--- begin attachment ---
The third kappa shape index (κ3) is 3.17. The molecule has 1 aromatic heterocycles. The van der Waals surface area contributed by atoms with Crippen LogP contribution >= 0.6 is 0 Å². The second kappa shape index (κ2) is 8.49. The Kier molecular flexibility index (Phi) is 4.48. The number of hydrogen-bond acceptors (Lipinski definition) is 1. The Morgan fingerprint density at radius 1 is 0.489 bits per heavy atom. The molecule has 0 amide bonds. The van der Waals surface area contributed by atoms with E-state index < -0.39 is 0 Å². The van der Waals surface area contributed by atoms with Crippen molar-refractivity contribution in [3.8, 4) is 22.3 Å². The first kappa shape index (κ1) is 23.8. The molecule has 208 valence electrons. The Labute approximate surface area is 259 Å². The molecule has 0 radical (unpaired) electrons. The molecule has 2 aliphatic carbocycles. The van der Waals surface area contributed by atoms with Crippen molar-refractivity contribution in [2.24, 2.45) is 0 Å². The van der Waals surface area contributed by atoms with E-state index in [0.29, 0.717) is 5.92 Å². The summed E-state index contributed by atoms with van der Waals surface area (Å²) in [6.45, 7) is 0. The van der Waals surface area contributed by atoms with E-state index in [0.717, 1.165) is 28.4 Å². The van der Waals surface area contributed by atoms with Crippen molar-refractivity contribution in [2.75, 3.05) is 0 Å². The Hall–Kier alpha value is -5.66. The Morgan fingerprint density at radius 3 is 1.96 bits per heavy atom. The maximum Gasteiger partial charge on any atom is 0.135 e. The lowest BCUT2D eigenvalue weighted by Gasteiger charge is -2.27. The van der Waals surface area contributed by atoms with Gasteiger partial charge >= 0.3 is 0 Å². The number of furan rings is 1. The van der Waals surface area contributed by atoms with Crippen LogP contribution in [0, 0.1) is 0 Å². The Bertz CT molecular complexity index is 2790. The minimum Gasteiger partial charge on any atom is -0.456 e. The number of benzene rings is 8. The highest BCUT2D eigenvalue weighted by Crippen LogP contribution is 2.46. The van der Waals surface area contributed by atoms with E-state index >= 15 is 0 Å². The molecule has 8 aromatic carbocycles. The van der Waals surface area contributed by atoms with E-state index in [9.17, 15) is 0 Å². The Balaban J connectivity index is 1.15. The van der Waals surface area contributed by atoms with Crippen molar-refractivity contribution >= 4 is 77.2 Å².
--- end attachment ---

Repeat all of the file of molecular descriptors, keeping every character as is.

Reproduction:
The third kappa shape index (κ3) is 3.17. The molecule has 1 aromatic heterocycles. The van der Waals surface area contributed by atoms with Crippen LogP contribution >= 0.6 is 0 Å². The second kappa shape index (κ2) is 8.49. The Kier molecular flexibility index (Phi) is 4.48. The number of hydrogen-bond acceptors (Lipinski definition) is 1. The Morgan fingerprint density at radius 1 is 0.489 bits per heavy atom. The molecule has 0 amide bonds. The van der Waals surface area contributed by atoms with E-state index < -0.39 is 0 Å². The van der Waals surface area contributed by atoms with Crippen molar-refractivity contribution in [3.8, 4) is 22.3 Å². The first kappa shape index (κ1) is 23.8. The molecule has 208 valence electrons. The Labute approximate surface area is 259 Å². The molecule has 0 radical (unpaired) electrons. The molecule has 2 aliphatic carbocycles. The van der Waals surface area contributed by atoms with Crippen molar-refractivity contribution in [2.24, 2.45) is 0 Å². The van der Waals surface area contributed by atoms with E-state index in [0.29, 0.717) is 5.92 Å². The summed E-state index contributed by atoms with van der Waals surface area (Å²) in [6.45, 7) is 0. The van der Waals surface area contributed by atoms with E-state index in [0.717, 1.165) is 28.4 Å². The van der Waals surface area contributed by atoms with Crippen molar-refractivity contribution in [2.75, 3.05) is 0 Å². The Hall–Kier alpha value is -5.66. The Morgan fingerprint density at radius 3 is 1.96 bits per heavy atom. The maximum Gasteiger partial charge on any atom is 0.135 e. The lowest BCUT2D eigenvalue weighted by Gasteiger charge is -2.27. The van der Waals surface area contributed by atoms with Gasteiger partial charge >= 0.3 is 0 Å². The number of furan rings is 1. The van der Waals surface area contributed by atoms with Crippen LogP contribution in [0, 0.1) is 0 Å². The Bertz CT molecular complexity index is 2790. The minimum Gasteiger partial charge on any atom is -0.456 e. The number of benzene rings is 8. The highest BCUT2D eigenvalue weighted by Crippen LogP contribution is 2.46. The van der Waals surface area contributed by atoms with E-state index >= 15 is 0 Å². The molecule has 8 aromatic carbocycles. The van der Waals surface area contributed by atoms with E-state index in [9.17, 15) is 0 Å². The Balaban J connectivity index is 1.15. The van der Waals surface area contributed by atoms with Crippen molar-refractivity contribution >= 4 is 77.2 Å².